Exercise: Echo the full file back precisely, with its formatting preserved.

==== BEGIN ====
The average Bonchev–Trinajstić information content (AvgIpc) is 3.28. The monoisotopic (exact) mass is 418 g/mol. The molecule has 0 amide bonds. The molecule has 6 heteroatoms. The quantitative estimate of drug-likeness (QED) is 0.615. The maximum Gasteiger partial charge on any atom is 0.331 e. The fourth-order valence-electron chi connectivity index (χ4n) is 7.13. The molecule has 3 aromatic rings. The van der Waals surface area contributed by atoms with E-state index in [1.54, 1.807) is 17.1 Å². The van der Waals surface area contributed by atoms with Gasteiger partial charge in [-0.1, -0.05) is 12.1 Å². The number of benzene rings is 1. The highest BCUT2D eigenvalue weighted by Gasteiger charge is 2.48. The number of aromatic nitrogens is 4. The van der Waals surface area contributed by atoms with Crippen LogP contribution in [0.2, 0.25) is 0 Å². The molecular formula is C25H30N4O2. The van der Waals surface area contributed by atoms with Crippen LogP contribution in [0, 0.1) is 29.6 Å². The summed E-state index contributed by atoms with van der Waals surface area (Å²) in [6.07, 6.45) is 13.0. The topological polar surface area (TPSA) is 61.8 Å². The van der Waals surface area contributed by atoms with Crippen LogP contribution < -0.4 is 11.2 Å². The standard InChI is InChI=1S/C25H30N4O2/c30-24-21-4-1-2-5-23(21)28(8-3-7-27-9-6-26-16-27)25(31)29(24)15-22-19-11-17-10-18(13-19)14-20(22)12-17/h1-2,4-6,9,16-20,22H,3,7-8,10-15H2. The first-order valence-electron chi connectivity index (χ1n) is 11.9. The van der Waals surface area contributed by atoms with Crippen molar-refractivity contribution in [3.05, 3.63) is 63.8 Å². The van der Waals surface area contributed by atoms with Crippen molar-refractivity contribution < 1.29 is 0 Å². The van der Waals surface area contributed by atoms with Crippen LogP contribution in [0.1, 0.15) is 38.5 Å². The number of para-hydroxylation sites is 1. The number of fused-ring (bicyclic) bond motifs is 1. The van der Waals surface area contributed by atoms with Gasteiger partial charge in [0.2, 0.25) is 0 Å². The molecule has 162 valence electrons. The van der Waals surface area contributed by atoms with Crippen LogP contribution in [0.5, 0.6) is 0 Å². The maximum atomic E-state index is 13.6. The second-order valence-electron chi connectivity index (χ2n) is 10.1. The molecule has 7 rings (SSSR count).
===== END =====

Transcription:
The average Bonchev–Trinajstić information content (AvgIpc) is 3.28. The monoisotopic (exact) mass is 418 g/mol. The molecule has 0 amide bonds. The molecule has 6 heteroatoms. The quantitative estimate of drug-likeness (QED) is 0.615. The maximum Gasteiger partial charge on any atom is 0.331 e. The fourth-order valence-electron chi connectivity index (χ4n) is 7.13. The molecule has 3 aromatic rings. The van der Waals surface area contributed by atoms with E-state index in [1.54, 1.807) is 17.1 Å². The van der Waals surface area contributed by atoms with Gasteiger partial charge in [-0.1, -0.05) is 12.1 Å². The number of benzene rings is 1. The highest BCUT2D eigenvalue weighted by Gasteiger charge is 2.48. The number of aromatic nitrogens is 4. The van der Waals surface area contributed by atoms with Crippen LogP contribution in [0.2, 0.25) is 0 Å². The molecular formula is C25H30N4O2. The van der Waals surface area contributed by atoms with Crippen LogP contribution in [0, 0.1) is 29.6 Å². The summed E-state index contributed by atoms with van der Waals surface area (Å²) in [6.07, 6.45) is 13.0. The topological polar surface area (TPSA) is 61.8 Å². The van der Waals surface area contributed by atoms with Crippen LogP contribution < -0.4 is 11.2 Å². The standard InChI is InChI=1S/C25H30N4O2/c30-24-21-4-1-2-5-23(21)28(8-3-7-27-9-6-26-16-27)25(31)29(24)15-22-19-11-17-10-18(13-19)14-20(22)12-17/h1-2,4-6,9,16-20,22H,3,7-8,10-15H2. The first-order valence-electron chi connectivity index (χ1n) is 11.9. The van der Waals surface area contributed by atoms with Crippen molar-refractivity contribution in [3.05, 3.63) is 63.8 Å². The van der Waals surface area contributed by atoms with Crippen molar-refractivity contribution < 1.29 is 0 Å². The van der Waals surface area contributed by atoms with Crippen LogP contribution in [0.1, 0.15) is 38.5 Å². The number of para-hydroxylation sites is 1. The number of fused-ring (bicyclic) bond motifs is 1. The van der Waals surface area contributed by atoms with Gasteiger partial charge in [0.2, 0.25) is 0 Å². The molecule has 162 valence electrons. The van der Waals surface area contributed by atoms with Crippen LogP contribution in [0.5, 0.6) is 0 Å². The maximum atomic E-state index is 13.6. The second-order valence-electron chi connectivity index (χ2n) is 10.1. The molecule has 7 rings (SSSR count).